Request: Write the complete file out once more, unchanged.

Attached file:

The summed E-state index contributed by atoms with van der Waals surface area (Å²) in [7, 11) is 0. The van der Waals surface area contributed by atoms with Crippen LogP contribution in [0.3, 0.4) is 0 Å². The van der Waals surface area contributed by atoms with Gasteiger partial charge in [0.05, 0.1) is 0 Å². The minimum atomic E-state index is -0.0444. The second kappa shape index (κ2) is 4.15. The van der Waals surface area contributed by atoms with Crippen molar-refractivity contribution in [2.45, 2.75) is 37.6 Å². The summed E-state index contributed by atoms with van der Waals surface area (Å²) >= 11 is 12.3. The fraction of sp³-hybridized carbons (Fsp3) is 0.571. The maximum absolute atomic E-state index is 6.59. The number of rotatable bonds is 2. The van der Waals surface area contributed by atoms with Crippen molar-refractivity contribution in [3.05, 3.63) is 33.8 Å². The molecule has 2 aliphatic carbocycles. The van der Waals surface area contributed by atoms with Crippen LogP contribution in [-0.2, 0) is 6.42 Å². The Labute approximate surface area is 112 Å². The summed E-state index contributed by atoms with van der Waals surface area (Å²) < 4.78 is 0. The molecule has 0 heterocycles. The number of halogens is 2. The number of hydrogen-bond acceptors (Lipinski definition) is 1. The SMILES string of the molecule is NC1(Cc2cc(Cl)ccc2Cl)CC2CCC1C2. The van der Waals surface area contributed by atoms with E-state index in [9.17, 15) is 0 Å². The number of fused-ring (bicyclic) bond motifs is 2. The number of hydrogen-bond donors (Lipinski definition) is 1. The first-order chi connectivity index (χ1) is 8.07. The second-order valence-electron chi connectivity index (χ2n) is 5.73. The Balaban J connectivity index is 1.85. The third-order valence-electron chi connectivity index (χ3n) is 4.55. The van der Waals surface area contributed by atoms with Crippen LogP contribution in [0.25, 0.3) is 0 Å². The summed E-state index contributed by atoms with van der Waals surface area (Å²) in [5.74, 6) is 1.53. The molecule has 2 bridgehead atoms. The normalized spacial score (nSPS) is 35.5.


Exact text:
The summed E-state index contributed by atoms with van der Waals surface area (Å²) in [7, 11) is 0. The van der Waals surface area contributed by atoms with Crippen LogP contribution in [0.3, 0.4) is 0 Å². The van der Waals surface area contributed by atoms with Gasteiger partial charge in [0.05, 0.1) is 0 Å². The minimum atomic E-state index is -0.0444. The second kappa shape index (κ2) is 4.15. The van der Waals surface area contributed by atoms with Crippen molar-refractivity contribution in [2.45, 2.75) is 37.6 Å². The summed E-state index contributed by atoms with van der Waals surface area (Å²) >= 11 is 12.3. The fraction of sp³-hybridized carbons (Fsp3) is 0.571. The maximum absolute atomic E-state index is 6.59. The number of rotatable bonds is 2. The van der Waals surface area contributed by atoms with Crippen molar-refractivity contribution in [3.05, 3.63) is 33.8 Å². The molecule has 2 aliphatic carbocycles. The van der Waals surface area contributed by atoms with Crippen LogP contribution in [-0.2, 0) is 6.42 Å². The Labute approximate surface area is 112 Å². The summed E-state index contributed by atoms with van der Waals surface area (Å²) < 4.78 is 0. The molecule has 0 heterocycles. The number of halogens is 2. The number of hydrogen-bond acceptors (Lipinski definition) is 1. The SMILES string of the molecule is NC1(Cc2cc(Cl)ccc2Cl)CC2CCC1C2. The van der Waals surface area contributed by atoms with E-state index in [9.17, 15) is 0 Å². The number of fused-ring (bicyclic) bond motifs is 2. The number of hydrogen-bond donors (Lipinski definition) is 1. The first-order chi connectivity index (χ1) is 8.07. The second-order valence-electron chi connectivity index (χ2n) is 5.73. The Balaban J connectivity index is 1.85. The third-order valence-electron chi connectivity index (χ3n) is 4.55. The van der Waals surface area contributed by atoms with Crippen LogP contribution in [0.25, 0.3) is 0 Å². The summed E-state index contributed by atoms with van der Waals surface area (Å²) in [5.74, 6) is 1.53. The molecule has 2 bridgehead atoms. The normalized spacial score (nSPS) is 35.5.